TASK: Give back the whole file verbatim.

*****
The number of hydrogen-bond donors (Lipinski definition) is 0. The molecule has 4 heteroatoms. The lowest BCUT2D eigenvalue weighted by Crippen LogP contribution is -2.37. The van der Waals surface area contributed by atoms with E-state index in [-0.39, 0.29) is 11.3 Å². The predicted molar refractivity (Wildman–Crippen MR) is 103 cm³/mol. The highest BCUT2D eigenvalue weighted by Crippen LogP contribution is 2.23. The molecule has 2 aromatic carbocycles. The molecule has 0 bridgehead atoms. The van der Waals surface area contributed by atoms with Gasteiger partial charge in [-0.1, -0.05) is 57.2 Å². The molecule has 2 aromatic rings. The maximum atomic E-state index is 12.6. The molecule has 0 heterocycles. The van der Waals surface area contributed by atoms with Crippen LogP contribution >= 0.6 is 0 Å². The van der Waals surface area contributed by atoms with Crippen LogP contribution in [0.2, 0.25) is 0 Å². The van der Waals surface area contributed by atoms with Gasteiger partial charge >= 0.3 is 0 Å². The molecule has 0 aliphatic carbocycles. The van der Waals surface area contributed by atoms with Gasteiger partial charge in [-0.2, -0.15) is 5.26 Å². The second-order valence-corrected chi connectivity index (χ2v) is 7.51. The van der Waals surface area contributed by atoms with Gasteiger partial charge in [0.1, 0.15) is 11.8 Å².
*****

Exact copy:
The number of hydrogen-bond donors (Lipinski definition) is 0. The molecule has 4 heteroatoms. The lowest BCUT2D eigenvalue weighted by Crippen LogP contribution is -2.37. The van der Waals surface area contributed by atoms with E-state index in [-0.39, 0.29) is 11.3 Å². The predicted molar refractivity (Wildman–Crippen MR) is 103 cm³/mol. The highest BCUT2D eigenvalue weighted by Crippen LogP contribution is 2.23. The molecule has 2 aromatic carbocycles. The molecule has 0 bridgehead atoms. The van der Waals surface area contributed by atoms with Gasteiger partial charge in [-0.1, -0.05) is 57.2 Å². The molecule has 2 aromatic rings. The maximum atomic E-state index is 12.6. The molecule has 0 heterocycles. The van der Waals surface area contributed by atoms with Crippen LogP contribution >= 0.6 is 0 Å². The van der Waals surface area contributed by atoms with Crippen LogP contribution in [0.2, 0.25) is 0 Å². The van der Waals surface area contributed by atoms with Gasteiger partial charge >= 0.3 is 0 Å². The molecule has 0 aliphatic carbocycles. The van der Waals surface area contributed by atoms with Gasteiger partial charge in [-0.2, -0.15) is 5.26 Å². The second-order valence-corrected chi connectivity index (χ2v) is 7.51. The van der Waals surface area contributed by atoms with Gasteiger partial charge in [0.1, 0.15) is 11.8 Å².